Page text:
In this article the authors reflect on the role of executive function (EF) deficits and delay aversion (DAv) in the diagnosis of attention deficit hyperactivity disorder (ADHD). The authors, empirical review shows clearly that EF deficits and DAv are implicated in ADHD, although neither is necessary for ADHD nor specific to it. The constructs are somewhat dissociable from one another so that each may represent a distinctive feature associated with an ADHD subsample. The authors argue that neither EF deficits nor DAv add much value to the diagnosis of ADHD as it is currently conceptualized, but may be crucial in helping to partition heterogeneity in the condition, leading to the refinement of ADHD nosology.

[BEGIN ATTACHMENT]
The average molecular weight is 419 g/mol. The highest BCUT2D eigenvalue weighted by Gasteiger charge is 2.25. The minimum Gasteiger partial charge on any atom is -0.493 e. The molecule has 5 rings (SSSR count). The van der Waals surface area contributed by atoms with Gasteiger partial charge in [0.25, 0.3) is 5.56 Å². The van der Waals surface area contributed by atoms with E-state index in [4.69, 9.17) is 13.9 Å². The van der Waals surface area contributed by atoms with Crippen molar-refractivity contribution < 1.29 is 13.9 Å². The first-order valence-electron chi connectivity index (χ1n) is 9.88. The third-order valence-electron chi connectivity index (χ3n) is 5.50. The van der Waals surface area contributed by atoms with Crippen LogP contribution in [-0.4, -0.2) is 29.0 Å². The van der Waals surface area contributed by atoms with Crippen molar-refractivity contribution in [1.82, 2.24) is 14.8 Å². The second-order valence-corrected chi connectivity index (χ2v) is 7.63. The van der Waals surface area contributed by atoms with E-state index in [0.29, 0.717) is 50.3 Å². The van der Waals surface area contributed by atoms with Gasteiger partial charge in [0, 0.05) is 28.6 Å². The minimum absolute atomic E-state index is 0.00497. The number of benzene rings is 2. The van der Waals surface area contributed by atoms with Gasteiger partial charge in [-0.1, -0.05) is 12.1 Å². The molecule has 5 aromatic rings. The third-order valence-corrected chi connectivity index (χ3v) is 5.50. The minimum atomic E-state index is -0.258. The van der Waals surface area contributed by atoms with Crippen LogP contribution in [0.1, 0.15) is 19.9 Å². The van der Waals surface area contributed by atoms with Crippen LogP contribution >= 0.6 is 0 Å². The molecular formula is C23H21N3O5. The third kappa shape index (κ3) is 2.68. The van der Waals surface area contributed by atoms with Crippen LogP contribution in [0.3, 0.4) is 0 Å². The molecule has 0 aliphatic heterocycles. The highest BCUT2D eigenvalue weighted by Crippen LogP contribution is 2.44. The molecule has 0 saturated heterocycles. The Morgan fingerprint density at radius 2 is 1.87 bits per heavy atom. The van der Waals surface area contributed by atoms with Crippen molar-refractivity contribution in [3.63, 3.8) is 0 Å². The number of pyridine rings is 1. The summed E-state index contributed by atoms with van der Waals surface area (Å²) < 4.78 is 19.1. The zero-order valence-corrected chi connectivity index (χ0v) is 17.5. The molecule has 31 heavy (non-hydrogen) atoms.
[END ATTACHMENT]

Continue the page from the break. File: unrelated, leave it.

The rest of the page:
|Original language||English (US)|
|Number of pages||18|
|Journal||Child and Adolescent Psychiatric Clinics of North America|
|Publication status||Published - Apr 2008|
ASJC Scopus subject areas
- Psychiatry and Mental health
- Pediatrics, Perinatology, and Child Health